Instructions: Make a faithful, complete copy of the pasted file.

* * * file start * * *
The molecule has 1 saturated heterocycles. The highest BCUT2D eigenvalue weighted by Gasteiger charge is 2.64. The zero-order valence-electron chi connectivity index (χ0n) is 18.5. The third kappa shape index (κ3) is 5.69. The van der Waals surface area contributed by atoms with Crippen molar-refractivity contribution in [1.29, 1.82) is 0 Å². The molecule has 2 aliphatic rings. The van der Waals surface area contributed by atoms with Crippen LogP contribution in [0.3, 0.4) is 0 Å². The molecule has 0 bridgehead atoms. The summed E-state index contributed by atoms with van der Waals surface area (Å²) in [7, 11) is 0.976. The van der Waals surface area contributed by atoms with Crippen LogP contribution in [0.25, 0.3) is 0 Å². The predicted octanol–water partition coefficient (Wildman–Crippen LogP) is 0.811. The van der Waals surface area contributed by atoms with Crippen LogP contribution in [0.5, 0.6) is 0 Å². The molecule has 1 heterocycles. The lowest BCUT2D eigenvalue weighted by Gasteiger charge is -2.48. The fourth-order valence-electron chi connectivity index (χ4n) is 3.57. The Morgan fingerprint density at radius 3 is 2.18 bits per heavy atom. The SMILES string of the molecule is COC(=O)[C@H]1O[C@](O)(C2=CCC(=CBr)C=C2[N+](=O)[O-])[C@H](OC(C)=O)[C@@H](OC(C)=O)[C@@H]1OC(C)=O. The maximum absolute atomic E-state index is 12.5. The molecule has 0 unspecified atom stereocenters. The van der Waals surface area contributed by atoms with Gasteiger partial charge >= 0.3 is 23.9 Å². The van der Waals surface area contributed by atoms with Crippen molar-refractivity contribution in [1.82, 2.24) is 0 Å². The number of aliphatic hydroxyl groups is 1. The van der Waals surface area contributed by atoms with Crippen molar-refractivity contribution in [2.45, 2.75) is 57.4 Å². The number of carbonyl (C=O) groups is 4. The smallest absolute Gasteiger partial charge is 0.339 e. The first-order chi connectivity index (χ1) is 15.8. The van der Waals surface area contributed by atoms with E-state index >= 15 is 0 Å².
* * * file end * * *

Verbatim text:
The molecule has 1 saturated heterocycles. The highest BCUT2D eigenvalue weighted by Gasteiger charge is 2.64. The zero-order valence-electron chi connectivity index (χ0n) is 18.5. The third kappa shape index (κ3) is 5.69. The van der Waals surface area contributed by atoms with Crippen molar-refractivity contribution in [1.29, 1.82) is 0 Å². The molecule has 2 aliphatic rings. The van der Waals surface area contributed by atoms with Crippen LogP contribution in [0.3, 0.4) is 0 Å². The molecule has 0 bridgehead atoms. The summed E-state index contributed by atoms with van der Waals surface area (Å²) in [7, 11) is 0.976. The van der Waals surface area contributed by atoms with Crippen LogP contribution in [0.25, 0.3) is 0 Å². The predicted octanol–water partition coefficient (Wildman–Crippen LogP) is 0.811. The van der Waals surface area contributed by atoms with Crippen LogP contribution in [0.5, 0.6) is 0 Å². The molecule has 1 heterocycles. The lowest BCUT2D eigenvalue weighted by Gasteiger charge is -2.48. The fourth-order valence-electron chi connectivity index (χ4n) is 3.57. The Morgan fingerprint density at radius 3 is 2.18 bits per heavy atom. The SMILES string of the molecule is COC(=O)[C@H]1O[C@](O)(C2=CCC(=CBr)C=C2[N+](=O)[O-])[C@H](OC(C)=O)[C@@H](OC(C)=O)[C@@H]1OC(C)=O. The maximum absolute atomic E-state index is 12.5. The molecule has 0 unspecified atom stereocenters. The van der Waals surface area contributed by atoms with Gasteiger partial charge >= 0.3 is 23.9 Å². The van der Waals surface area contributed by atoms with Crippen molar-refractivity contribution in [1.82, 2.24) is 0 Å². The number of aliphatic hydroxyl groups is 1. The van der Waals surface area contributed by atoms with Crippen molar-refractivity contribution in [2.45, 2.75) is 57.4 Å². The number of carbonyl (C=O) groups is 4. The smallest absolute Gasteiger partial charge is 0.339 e. The first-order chi connectivity index (χ1) is 15.8. The van der Waals surface area contributed by atoms with E-state index >= 15 is 0 Å².